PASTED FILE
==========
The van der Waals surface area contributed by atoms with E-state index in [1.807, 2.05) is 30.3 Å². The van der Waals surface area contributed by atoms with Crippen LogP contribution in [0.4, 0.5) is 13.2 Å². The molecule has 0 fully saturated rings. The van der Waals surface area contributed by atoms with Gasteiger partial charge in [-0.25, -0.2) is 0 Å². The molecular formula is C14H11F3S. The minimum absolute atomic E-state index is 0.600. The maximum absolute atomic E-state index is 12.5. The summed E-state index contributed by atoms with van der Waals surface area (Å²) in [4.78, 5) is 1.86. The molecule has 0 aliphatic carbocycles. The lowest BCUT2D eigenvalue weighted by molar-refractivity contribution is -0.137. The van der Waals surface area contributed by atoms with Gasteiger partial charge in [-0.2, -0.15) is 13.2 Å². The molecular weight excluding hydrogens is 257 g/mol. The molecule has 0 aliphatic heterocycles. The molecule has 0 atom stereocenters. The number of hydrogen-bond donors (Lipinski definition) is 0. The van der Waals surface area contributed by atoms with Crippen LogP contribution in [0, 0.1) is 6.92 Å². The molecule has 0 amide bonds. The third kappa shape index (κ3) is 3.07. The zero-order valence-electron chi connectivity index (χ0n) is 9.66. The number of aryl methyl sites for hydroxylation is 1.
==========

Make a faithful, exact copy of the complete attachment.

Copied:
The van der Waals surface area contributed by atoms with E-state index in [1.807, 2.05) is 30.3 Å². The van der Waals surface area contributed by atoms with Crippen LogP contribution in [0.4, 0.5) is 13.2 Å². The molecule has 0 fully saturated rings. The van der Waals surface area contributed by atoms with Gasteiger partial charge in [-0.25, -0.2) is 0 Å². The molecular formula is C14H11F3S. The minimum absolute atomic E-state index is 0.600. The maximum absolute atomic E-state index is 12.5. The summed E-state index contributed by atoms with van der Waals surface area (Å²) in [4.78, 5) is 1.86. The molecule has 0 aliphatic carbocycles. The lowest BCUT2D eigenvalue weighted by molar-refractivity contribution is -0.137. The van der Waals surface area contributed by atoms with Gasteiger partial charge in [-0.2, -0.15) is 13.2 Å². The molecular weight excluding hydrogens is 257 g/mol. The molecule has 0 aliphatic heterocycles. The molecule has 0 atom stereocenters. The number of hydrogen-bond donors (Lipinski definition) is 0. The van der Waals surface area contributed by atoms with Crippen LogP contribution in [0, 0.1) is 6.92 Å². The molecule has 0 amide bonds. The third kappa shape index (κ3) is 3.07. The zero-order valence-electron chi connectivity index (χ0n) is 9.66. The number of aryl methyl sites for hydroxylation is 1.